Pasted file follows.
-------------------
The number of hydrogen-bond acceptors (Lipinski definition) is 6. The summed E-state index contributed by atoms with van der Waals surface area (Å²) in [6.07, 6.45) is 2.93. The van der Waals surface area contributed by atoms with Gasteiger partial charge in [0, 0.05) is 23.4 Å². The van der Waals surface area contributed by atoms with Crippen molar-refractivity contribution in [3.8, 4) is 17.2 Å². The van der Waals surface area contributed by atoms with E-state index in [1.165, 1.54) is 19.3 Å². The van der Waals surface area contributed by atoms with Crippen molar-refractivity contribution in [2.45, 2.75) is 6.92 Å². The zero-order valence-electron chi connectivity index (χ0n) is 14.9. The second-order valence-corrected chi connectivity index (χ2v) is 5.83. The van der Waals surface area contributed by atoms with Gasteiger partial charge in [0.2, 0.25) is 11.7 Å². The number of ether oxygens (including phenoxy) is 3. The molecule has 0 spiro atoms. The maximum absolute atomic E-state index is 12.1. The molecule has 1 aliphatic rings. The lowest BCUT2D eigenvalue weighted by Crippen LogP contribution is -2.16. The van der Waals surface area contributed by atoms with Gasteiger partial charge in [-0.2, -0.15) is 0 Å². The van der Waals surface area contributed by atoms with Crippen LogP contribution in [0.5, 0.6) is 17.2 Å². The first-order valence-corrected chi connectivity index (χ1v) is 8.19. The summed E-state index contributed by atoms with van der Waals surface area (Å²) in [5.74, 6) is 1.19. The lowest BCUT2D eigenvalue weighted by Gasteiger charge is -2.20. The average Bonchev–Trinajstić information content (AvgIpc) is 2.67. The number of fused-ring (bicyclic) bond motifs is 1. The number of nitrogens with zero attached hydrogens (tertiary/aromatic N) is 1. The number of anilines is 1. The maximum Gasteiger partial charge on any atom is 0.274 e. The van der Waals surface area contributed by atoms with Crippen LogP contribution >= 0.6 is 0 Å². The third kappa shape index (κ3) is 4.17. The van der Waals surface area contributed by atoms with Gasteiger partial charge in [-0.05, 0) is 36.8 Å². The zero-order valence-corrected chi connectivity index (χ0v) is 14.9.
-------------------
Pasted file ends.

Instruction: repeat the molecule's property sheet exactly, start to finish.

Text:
The number of hydrogen-bond acceptors (Lipinski definition) is 6. The summed E-state index contributed by atoms with van der Waals surface area (Å²) in [6.07, 6.45) is 2.93. The van der Waals surface area contributed by atoms with Gasteiger partial charge in [0, 0.05) is 23.4 Å². The van der Waals surface area contributed by atoms with Crippen molar-refractivity contribution in [3.8, 4) is 17.2 Å². The van der Waals surface area contributed by atoms with E-state index in [1.165, 1.54) is 19.3 Å². The van der Waals surface area contributed by atoms with Crippen molar-refractivity contribution in [2.45, 2.75) is 6.92 Å². The zero-order valence-electron chi connectivity index (χ0n) is 14.9. The second-order valence-corrected chi connectivity index (χ2v) is 5.83. The van der Waals surface area contributed by atoms with Gasteiger partial charge in [0.2, 0.25) is 11.7 Å². The number of ether oxygens (including phenoxy) is 3. The molecule has 0 spiro atoms. The maximum absolute atomic E-state index is 12.1. The molecule has 1 aliphatic rings. The lowest BCUT2D eigenvalue weighted by Crippen LogP contribution is -2.16. The van der Waals surface area contributed by atoms with Gasteiger partial charge in [-0.2, -0.15) is 0 Å². The van der Waals surface area contributed by atoms with Crippen LogP contribution in [0.5, 0.6) is 17.2 Å². The first-order valence-corrected chi connectivity index (χ1v) is 8.19. The summed E-state index contributed by atoms with van der Waals surface area (Å²) in [5.74, 6) is 1.19. The lowest BCUT2D eigenvalue weighted by Gasteiger charge is -2.20. The average Bonchev–Trinajstić information content (AvgIpc) is 2.67. The number of fused-ring (bicyclic) bond motifs is 1. The number of nitrogens with zero attached hydrogens (tertiary/aromatic N) is 1. The number of anilines is 1. The maximum Gasteiger partial charge on any atom is 0.274 e. The van der Waals surface area contributed by atoms with Crippen LogP contribution >= 0.6 is 0 Å². The third kappa shape index (κ3) is 4.17. The van der Waals surface area contributed by atoms with Gasteiger partial charge in [-0.05, 0) is 36.8 Å². The zero-order valence-corrected chi connectivity index (χ0v) is 14.9.